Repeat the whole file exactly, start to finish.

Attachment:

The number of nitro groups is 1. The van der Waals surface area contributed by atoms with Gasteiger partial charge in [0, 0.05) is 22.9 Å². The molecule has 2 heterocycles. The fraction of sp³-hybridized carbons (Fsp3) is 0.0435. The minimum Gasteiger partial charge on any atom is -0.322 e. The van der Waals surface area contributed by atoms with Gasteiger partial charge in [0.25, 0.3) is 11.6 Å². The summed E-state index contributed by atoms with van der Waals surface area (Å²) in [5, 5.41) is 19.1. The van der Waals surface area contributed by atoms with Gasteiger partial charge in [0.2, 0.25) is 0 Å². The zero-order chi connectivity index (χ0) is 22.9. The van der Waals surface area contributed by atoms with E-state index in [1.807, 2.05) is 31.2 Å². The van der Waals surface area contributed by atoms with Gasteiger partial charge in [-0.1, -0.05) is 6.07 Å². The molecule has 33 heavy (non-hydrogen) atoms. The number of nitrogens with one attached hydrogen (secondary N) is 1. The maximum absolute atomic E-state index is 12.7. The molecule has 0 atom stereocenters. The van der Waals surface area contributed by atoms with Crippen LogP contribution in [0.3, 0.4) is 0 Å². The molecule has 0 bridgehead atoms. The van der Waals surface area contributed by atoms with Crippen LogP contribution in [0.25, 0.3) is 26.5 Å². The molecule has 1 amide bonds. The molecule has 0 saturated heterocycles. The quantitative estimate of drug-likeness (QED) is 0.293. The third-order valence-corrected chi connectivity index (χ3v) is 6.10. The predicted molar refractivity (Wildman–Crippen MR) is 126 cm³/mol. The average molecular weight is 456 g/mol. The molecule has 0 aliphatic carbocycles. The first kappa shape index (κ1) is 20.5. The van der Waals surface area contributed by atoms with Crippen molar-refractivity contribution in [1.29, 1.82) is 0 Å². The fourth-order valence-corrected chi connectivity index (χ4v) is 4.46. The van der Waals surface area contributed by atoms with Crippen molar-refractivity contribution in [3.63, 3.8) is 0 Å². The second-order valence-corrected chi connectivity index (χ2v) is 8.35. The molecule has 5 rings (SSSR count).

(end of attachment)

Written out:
The number of nitro groups is 1. The van der Waals surface area contributed by atoms with Gasteiger partial charge in [0, 0.05) is 22.9 Å². The molecule has 2 heterocycles. The fraction of sp³-hybridized carbons (Fsp3) is 0.0435. The minimum Gasteiger partial charge on any atom is -0.322 e. The van der Waals surface area contributed by atoms with Gasteiger partial charge in [0.25, 0.3) is 11.6 Å². The summed E-state index contributed by atoms with van der Waals surface area (Å²) in [5, 5.41) is 19.1. The van der Waals surface area contributed by atoms with Gasteiger partial charge in [0.2, 0.25) is 0 Å². The zero-order chi connectivity index (χ0) is 22.9. The van der Waals surface area contributed by atoms with E-state index in [1.807, 2.05) is 31.2 Å². The van der Waals surface area contributed by atoms with Gasteiger partial charge in [-0.1, -0.05) is 6.07 Å². The molecule has 33 heavy (non-hydrogen) atoms. The number of nitrogens with one attached hydrogen (secondary N) is 1. The maximum absolute atomic E-state index is 12.7. The molecule has 0 atom stereocenters. The van der Waals surface area contributed by atoms with Crippen LogP contribution in [0.3, 0.4) is 0 Å². The molecule has 0 bridgehead atoms. The van der Waals surface area contributed by atoms with Crippen LogP contribution in [0.25, 0.3) is 26.5 Å². The molecule has 1 amide bonds. The molecule has 0 saturated heterocycles. The quantitative estimate of drug-likeness (QED) is 0.293. The third-order valence-corrected chi connectivity index (χ3v) is 6.10. The predicted molar refractivity (Wildman–Crippen MR) is 126 cm³/mol. The average molecular weight is 456 g/mol. The molecule has 0 aliphatic carbocycles. The first kappa shape index (κ1) is 20.5. The van der Waals surface area contributed by atoms with Crippen molar-refractivity contribution in [1.29, 1.82) is 0 Å². The fourth-order valence-corrected chi connectivity index (χ4v) is 4.46. The van der Waals surface area contributed by atoms with Crippen molar-refractivity contribution in [3.63, 3.8) is 0 Å². The second-order valence-corrected chi connectivity index (χ2v) is 8.35. The molecule has 5 rings (SSSR count).